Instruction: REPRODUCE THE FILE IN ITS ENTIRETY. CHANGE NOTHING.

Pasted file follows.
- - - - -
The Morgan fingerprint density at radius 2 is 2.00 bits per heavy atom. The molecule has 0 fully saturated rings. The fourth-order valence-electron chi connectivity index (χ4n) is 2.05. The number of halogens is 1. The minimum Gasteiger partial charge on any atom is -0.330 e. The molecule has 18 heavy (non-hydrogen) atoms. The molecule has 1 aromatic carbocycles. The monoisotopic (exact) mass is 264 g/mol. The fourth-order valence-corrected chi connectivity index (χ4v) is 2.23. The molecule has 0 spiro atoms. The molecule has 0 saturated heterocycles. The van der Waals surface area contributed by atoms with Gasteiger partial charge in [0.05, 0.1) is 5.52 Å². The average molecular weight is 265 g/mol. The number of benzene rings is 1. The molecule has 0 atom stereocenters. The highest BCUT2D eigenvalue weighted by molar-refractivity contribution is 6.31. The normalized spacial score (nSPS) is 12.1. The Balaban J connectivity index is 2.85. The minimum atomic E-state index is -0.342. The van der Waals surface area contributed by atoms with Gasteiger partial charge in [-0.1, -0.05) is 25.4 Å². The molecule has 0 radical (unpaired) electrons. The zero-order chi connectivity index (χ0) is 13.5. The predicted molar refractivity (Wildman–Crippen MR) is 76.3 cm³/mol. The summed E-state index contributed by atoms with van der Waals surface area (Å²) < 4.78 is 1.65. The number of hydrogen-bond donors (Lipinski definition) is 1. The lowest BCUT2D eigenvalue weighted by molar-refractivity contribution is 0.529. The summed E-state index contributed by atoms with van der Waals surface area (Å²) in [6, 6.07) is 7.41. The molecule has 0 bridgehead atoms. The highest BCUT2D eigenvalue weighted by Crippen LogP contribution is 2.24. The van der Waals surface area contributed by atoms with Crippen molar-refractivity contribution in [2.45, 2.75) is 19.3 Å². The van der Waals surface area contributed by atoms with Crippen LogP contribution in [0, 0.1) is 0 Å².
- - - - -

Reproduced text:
The Morgan fingerprint density at radius 2 is 2.00 bits per heavy atom. The molecule has 0 fully saturated rings. The fourth-order valence-electron chi connectivity index (χ4n) is 2.05. The number of halogens is 1. The minimum Gasteiger partial charge on any atom is -0.330 e. The molecule has 18 heavy (non-hydrogen) atoms. The molecule has 1 aromatic carbocycles. The monoisotopic (exact) mass is 264 g/mol. The fourth-order valence-corrected chi connectivity index (χ4v) is 2.23. The molecule has 0 spiro atoms. The molecule has 0 saturated heterocycles. The van der Waals surface area contributed by atoms with Gasteiger partial charge in [0.05, 0.1) is 5.52 Å². The average molecular weight is 265 g/mol. The number of benzene rings is 1. The molecule has 0 atom stereocenters. The highest BCUT2D eigenvalue weighted by molar-refractivity contribution is 6.31. The normalized spacial score (nSPS) is 12.1. The Balaban J connectivity index is 2.85. The minimum atomic E-state index is -0.342. The van der Waals surface area contributed by atoms with Gasteiger partial charge in [-0.1, -0.05) is 25.4 Å². The molecule has 0 radical (unpaired) electrons. The zero-order chi connectivity index (χ0) is 13.5. The predicted molar refractivity (Wildman–Crippen MR) is 76.3 cm³/mol. The summed E-state index contributed by atoms with van der Waals surface area (Å²) < 4.78 is 1.65. The number of hydrogen-bond donors (Lipinski definition) is 1. The lowest BCUT2D eigenvalue weighted by molar-refractivity contribution is 0.529. The summed E-state index contributed by atoms with van der Waals surface area (Å²) in [6, 6.07) is 7.41. The molecule has 0 bridgehead atoms. The highest BCUT2D eigenvalue weighted by Crippen LogP contribution is 2.24. The van der Waals surface area contributed by atoms with Crippen molar-refractivity contribution in [2.45, 2.75) is 19.3 Å². The van der Waals surface area contributed by atoms with Crippen LogP contribution in [0, 0.1) is 0 Å².